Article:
Chimpanzees behave prosocially in a group-specific manner
Journal Contribution - Journal Article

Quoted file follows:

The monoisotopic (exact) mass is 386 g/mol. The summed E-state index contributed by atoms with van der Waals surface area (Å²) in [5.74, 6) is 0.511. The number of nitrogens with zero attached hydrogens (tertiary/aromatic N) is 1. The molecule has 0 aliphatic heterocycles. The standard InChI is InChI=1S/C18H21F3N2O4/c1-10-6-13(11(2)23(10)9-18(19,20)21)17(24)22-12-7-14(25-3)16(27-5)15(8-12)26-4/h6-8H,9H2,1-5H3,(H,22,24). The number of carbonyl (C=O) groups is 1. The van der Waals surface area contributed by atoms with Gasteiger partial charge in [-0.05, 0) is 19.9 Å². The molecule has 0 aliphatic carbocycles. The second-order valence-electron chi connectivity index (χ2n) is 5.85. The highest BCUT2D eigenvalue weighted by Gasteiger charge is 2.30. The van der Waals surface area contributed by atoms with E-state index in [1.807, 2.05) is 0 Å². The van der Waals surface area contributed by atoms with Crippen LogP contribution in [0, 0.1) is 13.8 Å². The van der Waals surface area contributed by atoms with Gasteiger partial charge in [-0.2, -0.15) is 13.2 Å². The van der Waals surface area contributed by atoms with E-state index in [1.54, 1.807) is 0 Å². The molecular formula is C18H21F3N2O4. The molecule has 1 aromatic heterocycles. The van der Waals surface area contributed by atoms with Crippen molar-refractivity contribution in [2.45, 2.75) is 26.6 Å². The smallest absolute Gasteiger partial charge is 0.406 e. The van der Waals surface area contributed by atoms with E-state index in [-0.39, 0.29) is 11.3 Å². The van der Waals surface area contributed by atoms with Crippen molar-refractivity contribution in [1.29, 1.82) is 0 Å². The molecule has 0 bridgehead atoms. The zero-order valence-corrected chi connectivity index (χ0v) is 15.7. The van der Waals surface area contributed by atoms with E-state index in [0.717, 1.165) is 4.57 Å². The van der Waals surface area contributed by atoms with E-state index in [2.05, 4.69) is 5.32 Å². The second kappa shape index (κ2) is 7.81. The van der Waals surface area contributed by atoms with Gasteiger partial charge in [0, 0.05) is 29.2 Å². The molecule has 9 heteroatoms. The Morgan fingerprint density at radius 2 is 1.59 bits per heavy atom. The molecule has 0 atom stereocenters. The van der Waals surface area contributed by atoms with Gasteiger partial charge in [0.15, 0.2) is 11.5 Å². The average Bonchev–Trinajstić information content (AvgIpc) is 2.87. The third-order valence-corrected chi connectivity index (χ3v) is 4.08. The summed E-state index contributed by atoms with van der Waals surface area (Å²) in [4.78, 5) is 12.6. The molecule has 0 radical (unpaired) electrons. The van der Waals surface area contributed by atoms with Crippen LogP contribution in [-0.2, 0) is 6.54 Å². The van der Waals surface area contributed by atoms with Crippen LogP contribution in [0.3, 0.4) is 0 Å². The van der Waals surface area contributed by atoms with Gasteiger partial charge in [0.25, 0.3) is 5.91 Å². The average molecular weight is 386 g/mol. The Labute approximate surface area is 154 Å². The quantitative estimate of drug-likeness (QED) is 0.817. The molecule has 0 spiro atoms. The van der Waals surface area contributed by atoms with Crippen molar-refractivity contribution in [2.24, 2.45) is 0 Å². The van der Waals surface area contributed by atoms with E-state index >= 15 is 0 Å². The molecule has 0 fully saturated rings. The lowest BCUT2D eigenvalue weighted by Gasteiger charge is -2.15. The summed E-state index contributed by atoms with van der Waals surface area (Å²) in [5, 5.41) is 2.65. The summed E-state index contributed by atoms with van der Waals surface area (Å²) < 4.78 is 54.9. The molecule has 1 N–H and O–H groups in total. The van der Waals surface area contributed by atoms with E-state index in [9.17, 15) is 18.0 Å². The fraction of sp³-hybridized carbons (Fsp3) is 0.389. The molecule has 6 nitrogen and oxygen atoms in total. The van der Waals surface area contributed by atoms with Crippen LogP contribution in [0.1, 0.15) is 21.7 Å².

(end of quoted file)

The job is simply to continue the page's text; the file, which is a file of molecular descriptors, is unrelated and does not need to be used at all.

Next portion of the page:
Chimpanzees act cooperatively in the wild, but whether they afford benefits to others, and whether their tendency to act prosocially varies across communities, is unclear. Here, we show that chimpanzees from neighboring communities provide valuable resources to group members at personal cost, and that the magnitude of their prosocial behavior is group specific. Provided with a resource-donation experiment allowing free (partner) choice, we observed an increase in prosocial acts across the study period in most of the chimpanzees. When group members could profit (test condition), chimpanzees provided resources more frequently and for longer durations than when their acts produced inaccessible resources (control condition). Strikingly, chimpanzees' prosocial behavior was group specific, with more socially tolerant groups acting more prosocially. We conclude that chimpanzees may purposely behave prosocially toward group members, and that the notion of group-specific sociality in nonhuman animals should crucially inform discussions on the evolution of prosocial behavior.